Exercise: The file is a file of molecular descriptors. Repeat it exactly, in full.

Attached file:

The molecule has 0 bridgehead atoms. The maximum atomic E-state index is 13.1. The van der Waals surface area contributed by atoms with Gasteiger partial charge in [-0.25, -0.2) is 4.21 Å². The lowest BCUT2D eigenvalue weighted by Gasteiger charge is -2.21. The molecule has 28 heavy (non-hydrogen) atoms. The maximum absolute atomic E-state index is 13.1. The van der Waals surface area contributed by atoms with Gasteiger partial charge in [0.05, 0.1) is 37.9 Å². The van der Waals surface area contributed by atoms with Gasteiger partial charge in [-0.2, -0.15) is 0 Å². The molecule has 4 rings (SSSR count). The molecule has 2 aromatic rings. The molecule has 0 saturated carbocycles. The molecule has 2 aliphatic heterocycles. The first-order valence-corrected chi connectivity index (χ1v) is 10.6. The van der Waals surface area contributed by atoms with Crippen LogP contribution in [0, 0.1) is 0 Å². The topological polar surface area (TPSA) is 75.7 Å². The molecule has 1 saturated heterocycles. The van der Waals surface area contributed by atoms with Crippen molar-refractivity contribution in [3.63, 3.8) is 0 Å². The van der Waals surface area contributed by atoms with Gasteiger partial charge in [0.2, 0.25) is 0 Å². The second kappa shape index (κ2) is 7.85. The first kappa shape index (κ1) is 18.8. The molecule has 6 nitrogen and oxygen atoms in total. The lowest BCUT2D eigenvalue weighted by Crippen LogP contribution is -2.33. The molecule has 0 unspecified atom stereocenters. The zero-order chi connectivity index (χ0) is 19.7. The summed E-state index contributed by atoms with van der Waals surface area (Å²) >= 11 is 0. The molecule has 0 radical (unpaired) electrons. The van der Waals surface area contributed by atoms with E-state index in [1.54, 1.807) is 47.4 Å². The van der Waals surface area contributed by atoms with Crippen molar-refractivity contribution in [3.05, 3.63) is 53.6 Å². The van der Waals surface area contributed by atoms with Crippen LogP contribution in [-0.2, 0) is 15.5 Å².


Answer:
The molecule has 0 bridgehead atoms. The maximum atomic E-state index is 13.1. The van der Waals surface area contributed by atoms with Gasteiger partial charge in [-0.25, -0.2) is 4.21 Å². The lowest BCUT2D eigenvalue weighted by Gasteiger charge is -2.21. The molecule has 28 heavy (non-hydrogen) atoms. The maximum absolute atomic E-state index is 13.1. The van der Waals surface area contributed by atoms with Gasteiger partial charge in [0.05, 0.1) is 37.9 Å². The van der Waals surface area contributed by atoms with Gasteiger partial charge in [-0.2, -0.15) is 0 Å². The molecule has 4 rings (SSSR count). The molecule has 2 aromatic rings. The molecule has 0 saturated carbocycles. The molecule has 2 aliphatic heterocycles. The first-order valence-corrected chi connectivity index (χ1v) is 10.6. The van der Waals surface area contributed by atoms with Crippen LogP contribution in [0, 0.1) is 0 Å². The topological polar surface area (TPSA) is 75.7 Å². The molecule has 1 saturated heterocycles. The van der Waals surface area contributed by atoms with Crippen molar-refractivity contribution in [3.63, 3.8) is 0 Å². The van der Waals surface area contributed by atoms with Gasteiger partial charge in [0.2, 0.25) is 0 Å². The second kappa shape index (κ2) is 7.85. The first kappa shape index (κ1) is 18.8. The molecule has 6 nitrogen and oxygen atoms in total. The lowest BCUT2D eigenvalue weighted by Crippen LogP contribution is -2.33. The molecule has 0 unspecified atom stereocenters. The zero-order chi connectivity index (χ0) is 19.7. The summed E-state index contributed by atoms with van der Waals surface area (Å²) >= 11 is 0. The molecule has 0 radical (unpaired) electrons. The van der Waals surface area contributed by atoms with E-state index in [1.54, 1.807) is 47.4 Å². The van der Waals surface area contributed by atoms with Crippen molar-refractivity contribution in [3.05, 3.63) is 53.6 Å². The van der Waals surface area contributed by atoms with Crippen LogP contribution in [-0.2, 0) is 15.5 Å².